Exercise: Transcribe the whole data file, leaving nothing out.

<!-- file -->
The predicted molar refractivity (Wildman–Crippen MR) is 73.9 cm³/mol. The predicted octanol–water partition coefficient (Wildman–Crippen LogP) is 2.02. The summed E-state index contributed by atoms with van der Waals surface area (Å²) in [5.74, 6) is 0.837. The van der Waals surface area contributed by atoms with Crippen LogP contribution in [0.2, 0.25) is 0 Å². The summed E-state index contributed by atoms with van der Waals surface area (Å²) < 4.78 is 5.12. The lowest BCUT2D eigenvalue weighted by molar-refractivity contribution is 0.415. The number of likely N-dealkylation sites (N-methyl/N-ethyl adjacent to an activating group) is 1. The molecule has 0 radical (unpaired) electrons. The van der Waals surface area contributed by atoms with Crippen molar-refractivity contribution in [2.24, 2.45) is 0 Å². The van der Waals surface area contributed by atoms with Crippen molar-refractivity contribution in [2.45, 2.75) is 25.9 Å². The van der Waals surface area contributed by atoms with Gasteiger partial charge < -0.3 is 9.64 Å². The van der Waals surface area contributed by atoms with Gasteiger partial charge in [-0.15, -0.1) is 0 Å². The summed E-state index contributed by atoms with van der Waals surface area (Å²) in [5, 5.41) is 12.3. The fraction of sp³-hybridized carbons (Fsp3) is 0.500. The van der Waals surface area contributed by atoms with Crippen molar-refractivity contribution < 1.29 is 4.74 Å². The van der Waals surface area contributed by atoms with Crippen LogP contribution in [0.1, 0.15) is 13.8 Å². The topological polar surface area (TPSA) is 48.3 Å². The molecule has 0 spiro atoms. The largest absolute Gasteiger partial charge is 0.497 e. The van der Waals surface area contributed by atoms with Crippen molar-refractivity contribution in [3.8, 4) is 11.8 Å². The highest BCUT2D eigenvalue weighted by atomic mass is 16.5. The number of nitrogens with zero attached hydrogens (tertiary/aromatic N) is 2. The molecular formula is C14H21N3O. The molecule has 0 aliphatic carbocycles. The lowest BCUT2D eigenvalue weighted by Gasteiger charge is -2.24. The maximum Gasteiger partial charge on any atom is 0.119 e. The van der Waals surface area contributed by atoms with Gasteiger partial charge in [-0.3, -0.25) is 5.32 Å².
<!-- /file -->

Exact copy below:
The predicted molar refractivity (Wildman–Crippen MR) is 73.9 cm³/mol. The predicted octanol–water partition coefficient (Wildman–Crippen LogP) is 2.02. The summed E-state index contributed by atoms with van der Waals surface area (Å²) in [5.74, 6) is 0.837. The van der Waals surface area contributed by atoms with Crippen LogP contribution in [0.2, 0.25) is 0 Å². The summed E-state index contributed by atoms with van der Waals surface area (Å²) < 4.78 is 5.12. The lowest BCUT2D eigenvalue weighted by molar-refractivity contribution is 0.415. The number of likely N-dealkylation sites (N-methyl/N-ethyl adjacent to an activating group) is 1. The molecule has 0 radical (unpaired) electrons. The van der Waals surface area contributed by atoms with Crippen molar-refractivity contribution in [2.24, 2.45) is 0 Å². The van der Waals surface area contributed by atoms with Crippen molar-refractivity contribution in [2.45, 2.75) is 25.9 Å². The van der Waals surface area contributed by atoms with Gasteiger partial charge < -0.3 is 9.64 Å². The van der Waals surface area contributed by atoms with Gasteiger partial charge in [-0.15, -0.1) is 0 Å². The summed E-state index contributed by atoms with van der Waals surface area (Å²) in [5, 5.41) is 12.3. The fraction of sp³-hybridized carbons (Fsp3) is 0.500. The van der Waals surface area contributed by atoms with Crippen molar-refractivity contribution < 1.29 is 4.74 Å². The van der Waals surface area contributed by atoms with Crippen LogP contribution in [0.1, 0.15) is 13.8 Å². The topological polar surface area (TPSA) is 48.3 Å². The molecule has 0 spiro atoms. The largest absolute Gasteiger partial charge is 0.497 e. The van der Waals surface area contributed by atoms with Crippen molar-refractivity contribution in [3.8, 4) is 11.8 Å². The highest BCUT2D eigenvalue weighted by atomic mass is 16.5. The number of nitrogens with zero attached hydrogens (tertiary/aromatic N) is 2. The molecular formula is C14H21N3O. The molecule has 0 aliphatic carbocycles. The lowest BCUT2D eigenvalue weighted by Gasteiger charge is -2.24. The maximum Gasteiger partial charge on any atom is 0.119 e. The van der Waals surface area contributed by atoms with Gasteiger partial charge in [-0.3, -0.25) is 5.32 Å².